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Endorectal endoscopic ultrasound in the evaluation of fecal incontinence

Authors
David A Schwartz, MD
Maurits J Wiersema, MD
Section Editor
Douglas A Howell, MD, FASGE, FACG
Deputy Editor
Anne C Travis, MD, MSc, FACG, AGAF

INTRODUCTION

Fecal incontinence is one of the most devastating of all physical disabilities since it affects self-confidence and personal image, and can lead to social isolation. Previously, the evaluation of fecal incontinence was largely limited to anal manometry, electromyography (EMG), and studies of pudendal nerve latency. Although helpful, these tests provide no direct structural evidence of sphincter injury. Imaging of the anal sphincter is helpful in all patients with fecal incontinence to assess the structure and integrity of the sphincters. Newer imaging modalities, such as endorectal ultrasound (which can be performed with a transrectal ultrasound probe or with endoscopic ultrasonography) and MRI, have added to the diagnostic tools available to clinicians for the evaluation of fecal incontinence. Ultrasound imaging of the anal sphincter provides complementary structural information to the functional information that can be obtained with manometry and should be performed in combination with this test. This topic review will focus on the use of endorectal endoscopic ultrasound (EUS) in the evaluation of fecal incontinence. An overview of fecal incontinence is presented separately. (See "Fecal incontinence in adults: Etiology and evaluation".)

NORMAL ULTRASOUND APPEARANCE

The normal ultrasound appearance of the anorectum has been well delineated in several studies performed on normal subjects [1-8]. Two discrete rings of tissue can be seen when using a radial scanning echoendoscope to examine the anorectum (image 1). The inner hypoechoic ring of tissue represents the internal anal sphincter (IAS), which is formed by the thickened continuation of the circular smooth muscle of the rectum. The outer hyperechoic ring of tissue represents the longitudinal muscle and the external anal sphincter (EAS), which is formed by the downward extension of the skeletal muscle of the puborectalis. The normal IAS is between 2 to 3 mm thick [2,5] and the normal EAS is between 7 to 9 mm thick [2,6,9]. The IAS becomes thicker and more hyperechoic with age, probably reflecting collagen replacement of the IAS [5]. Conversely, the EAS tends to become thinner with age [6]. The perineal body is not clearly defined with ultrasound [9,10]. The anal canal length varies from 25 mm for women to 33 mm for men [11].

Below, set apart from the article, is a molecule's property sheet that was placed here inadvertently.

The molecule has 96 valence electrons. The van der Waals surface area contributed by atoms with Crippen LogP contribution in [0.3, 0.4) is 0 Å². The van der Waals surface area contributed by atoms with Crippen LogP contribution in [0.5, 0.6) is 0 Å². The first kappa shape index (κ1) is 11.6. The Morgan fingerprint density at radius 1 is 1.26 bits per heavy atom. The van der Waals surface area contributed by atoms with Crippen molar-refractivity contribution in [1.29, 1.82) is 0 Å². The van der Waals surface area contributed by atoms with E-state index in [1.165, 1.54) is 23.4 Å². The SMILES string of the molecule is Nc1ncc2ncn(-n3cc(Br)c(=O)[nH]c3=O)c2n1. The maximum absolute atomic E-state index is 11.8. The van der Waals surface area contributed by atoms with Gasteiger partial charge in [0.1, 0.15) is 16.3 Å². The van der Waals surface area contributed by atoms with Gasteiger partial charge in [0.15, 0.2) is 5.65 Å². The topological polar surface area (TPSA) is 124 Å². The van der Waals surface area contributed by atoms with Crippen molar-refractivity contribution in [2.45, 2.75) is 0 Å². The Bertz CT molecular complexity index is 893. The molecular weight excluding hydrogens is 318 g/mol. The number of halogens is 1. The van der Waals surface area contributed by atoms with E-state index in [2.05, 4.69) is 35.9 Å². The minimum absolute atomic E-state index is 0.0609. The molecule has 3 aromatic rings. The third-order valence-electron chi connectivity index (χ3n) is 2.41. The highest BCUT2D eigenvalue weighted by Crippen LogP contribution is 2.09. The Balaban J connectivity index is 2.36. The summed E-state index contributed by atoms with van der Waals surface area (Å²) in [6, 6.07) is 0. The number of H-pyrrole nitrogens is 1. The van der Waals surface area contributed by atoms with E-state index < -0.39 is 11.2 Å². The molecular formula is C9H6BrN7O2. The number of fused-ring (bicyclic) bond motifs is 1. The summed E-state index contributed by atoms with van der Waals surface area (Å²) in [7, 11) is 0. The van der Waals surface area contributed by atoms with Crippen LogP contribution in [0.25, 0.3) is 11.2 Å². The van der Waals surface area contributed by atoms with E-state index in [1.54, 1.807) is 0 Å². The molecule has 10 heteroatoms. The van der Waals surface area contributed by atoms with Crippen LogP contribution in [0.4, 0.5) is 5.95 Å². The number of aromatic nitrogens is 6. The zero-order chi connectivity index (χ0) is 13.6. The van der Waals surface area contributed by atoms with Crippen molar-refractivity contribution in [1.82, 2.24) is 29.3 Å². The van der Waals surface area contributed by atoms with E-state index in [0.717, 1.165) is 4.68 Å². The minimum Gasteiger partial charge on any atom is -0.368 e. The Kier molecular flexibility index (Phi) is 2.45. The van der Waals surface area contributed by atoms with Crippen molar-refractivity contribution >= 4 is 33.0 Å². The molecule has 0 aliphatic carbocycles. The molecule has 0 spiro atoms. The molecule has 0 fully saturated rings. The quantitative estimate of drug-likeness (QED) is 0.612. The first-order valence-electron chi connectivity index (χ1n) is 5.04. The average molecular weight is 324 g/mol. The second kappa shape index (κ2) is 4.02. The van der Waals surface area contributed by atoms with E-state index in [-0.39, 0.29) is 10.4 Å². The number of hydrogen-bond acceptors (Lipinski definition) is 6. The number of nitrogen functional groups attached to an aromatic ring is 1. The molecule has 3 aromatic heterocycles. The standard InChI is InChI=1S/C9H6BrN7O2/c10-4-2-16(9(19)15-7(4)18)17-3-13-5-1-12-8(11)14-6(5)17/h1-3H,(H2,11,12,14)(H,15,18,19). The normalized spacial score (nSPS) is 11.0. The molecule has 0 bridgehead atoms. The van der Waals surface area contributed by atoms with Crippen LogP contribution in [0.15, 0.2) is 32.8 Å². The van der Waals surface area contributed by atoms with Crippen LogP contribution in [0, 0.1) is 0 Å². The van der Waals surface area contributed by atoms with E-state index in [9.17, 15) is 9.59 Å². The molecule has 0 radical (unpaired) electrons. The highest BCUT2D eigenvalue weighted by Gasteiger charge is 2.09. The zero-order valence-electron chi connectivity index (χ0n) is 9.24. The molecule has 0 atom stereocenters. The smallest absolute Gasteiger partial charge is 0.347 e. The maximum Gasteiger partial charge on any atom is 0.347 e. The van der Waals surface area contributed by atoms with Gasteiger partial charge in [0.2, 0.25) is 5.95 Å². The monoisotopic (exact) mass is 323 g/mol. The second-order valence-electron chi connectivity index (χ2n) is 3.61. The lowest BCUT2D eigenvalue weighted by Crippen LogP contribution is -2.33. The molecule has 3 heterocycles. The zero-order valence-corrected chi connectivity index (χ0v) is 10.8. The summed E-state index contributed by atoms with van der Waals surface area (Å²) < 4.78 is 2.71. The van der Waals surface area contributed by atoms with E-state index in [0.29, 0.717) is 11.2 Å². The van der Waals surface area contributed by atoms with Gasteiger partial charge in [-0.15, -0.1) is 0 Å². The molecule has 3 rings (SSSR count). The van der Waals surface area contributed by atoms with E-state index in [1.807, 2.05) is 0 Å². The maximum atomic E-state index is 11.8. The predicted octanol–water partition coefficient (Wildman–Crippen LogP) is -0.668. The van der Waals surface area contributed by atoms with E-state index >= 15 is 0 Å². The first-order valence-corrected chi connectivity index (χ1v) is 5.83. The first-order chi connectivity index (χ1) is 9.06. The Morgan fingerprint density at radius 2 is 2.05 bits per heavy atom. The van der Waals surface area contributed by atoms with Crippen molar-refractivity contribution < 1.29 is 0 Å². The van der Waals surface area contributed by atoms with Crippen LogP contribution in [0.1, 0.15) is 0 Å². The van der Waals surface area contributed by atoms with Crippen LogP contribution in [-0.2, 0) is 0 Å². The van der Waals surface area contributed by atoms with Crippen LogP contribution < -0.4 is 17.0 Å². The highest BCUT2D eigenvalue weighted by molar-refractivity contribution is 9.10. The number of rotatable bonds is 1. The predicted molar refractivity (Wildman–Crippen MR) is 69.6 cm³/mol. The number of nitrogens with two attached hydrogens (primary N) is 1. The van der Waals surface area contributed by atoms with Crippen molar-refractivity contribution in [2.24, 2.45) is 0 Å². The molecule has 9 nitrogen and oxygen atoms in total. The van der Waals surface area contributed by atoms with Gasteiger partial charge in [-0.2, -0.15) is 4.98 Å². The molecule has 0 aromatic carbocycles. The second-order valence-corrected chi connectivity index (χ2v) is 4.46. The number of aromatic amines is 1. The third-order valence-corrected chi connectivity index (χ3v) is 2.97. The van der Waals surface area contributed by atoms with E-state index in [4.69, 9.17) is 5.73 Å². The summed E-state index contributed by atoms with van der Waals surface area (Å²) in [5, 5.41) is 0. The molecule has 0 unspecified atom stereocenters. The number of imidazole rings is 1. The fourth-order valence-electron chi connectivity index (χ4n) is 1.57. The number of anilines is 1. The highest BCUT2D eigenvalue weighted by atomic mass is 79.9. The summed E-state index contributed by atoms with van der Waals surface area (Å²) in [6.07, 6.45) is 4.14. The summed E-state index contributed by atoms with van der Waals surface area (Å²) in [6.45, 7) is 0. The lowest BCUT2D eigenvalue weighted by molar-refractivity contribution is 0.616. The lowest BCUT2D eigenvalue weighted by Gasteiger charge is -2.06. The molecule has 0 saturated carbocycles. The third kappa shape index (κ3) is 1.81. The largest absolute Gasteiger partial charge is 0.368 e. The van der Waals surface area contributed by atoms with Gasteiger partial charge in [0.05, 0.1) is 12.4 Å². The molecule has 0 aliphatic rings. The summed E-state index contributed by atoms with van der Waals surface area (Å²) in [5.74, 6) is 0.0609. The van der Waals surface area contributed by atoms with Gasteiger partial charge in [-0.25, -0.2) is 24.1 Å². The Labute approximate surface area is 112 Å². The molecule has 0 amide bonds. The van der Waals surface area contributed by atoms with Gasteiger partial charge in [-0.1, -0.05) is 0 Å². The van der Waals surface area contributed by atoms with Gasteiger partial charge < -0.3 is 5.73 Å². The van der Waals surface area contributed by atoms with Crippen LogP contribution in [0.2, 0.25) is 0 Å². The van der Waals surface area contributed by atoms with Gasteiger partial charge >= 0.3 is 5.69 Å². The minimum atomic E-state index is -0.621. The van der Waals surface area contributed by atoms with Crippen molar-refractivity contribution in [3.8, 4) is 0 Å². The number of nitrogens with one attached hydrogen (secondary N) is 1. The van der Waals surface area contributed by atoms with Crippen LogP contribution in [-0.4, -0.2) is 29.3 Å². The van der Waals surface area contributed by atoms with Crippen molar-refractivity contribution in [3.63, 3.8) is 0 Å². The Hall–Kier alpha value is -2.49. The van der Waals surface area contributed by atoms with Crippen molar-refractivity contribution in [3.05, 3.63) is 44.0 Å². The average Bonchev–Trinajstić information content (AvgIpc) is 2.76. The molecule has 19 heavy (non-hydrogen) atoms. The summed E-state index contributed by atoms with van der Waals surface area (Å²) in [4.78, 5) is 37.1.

There is a different configuration of the anterior part of the EAS in men and women [12]. The anterior part of this sphincter seems to be shorter and slopes downward in women. This can make demonstrating a complete 360 degree ring of the EAS in one plane difficult [9]. It is essential to recognize this variation so that one does not incorrectly diagnose an anterior sphincter defect where one does not exist. The anococcygeal ligament appears as a hypoechoic triangular structure posteriorly and can be confused as a sphincter defect in this location.

ENDORECTAL ULTRASOUND AND EMG

Before the development of endosonography, electromyography (EMG) was used to assess the integrity of the EAS. However, EMG studies were poorly tolerated since they required insertion of needles directly into the muscle. The first reports on the use of ultrasound to study the anal sphincter came from St. Mark's Hospital in the late 1980s and early 1990s. A study comparing electromyography (EMG) with ultrasound in 15 patients with fecal incontinence showed that endosonography could accurately identify EAS defects [13]. The correlation between EMG and ultrasound was 0.96. In addition, ultrasound was better tolerated. A follow-up study of 45 patients found that ultrasound agreed with EMG assessment of the external sphincter in all patients studied [14]. In a separate study, the same group used endosonography to direct EMG needle placement into the sphincter defect seen on ultrasound [15]. In all of the patients where EMG was technically successful, EMG showed no evidence of electrical activity, thus confirming the accuracy of endosonography. It is largely because of these studies that endosonography has replaced EMG as the investigation of choice to identify sphincter defects.

TEST CHARACTERISTICS

A number of studies have reported the utility of endosonography in identifying sphincter injuries in patients with fecal incontinence (image 2) [16-33]. Several of these reports have compared the ultrasound findings to the results of surgery (sphincteroplasty). Sensitivity exceeded 90 percent in most reports; specificity is hard to determine from these studies since patients in whom a tear was not strongly suspected may not have been operated on. However, false positive results have been described. The following illustrate the range of findings:

       

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Literature review current through: Nov 2016. | This topic last updated: Mon Aug 22 00:00:00 GMT+00:00 2016.
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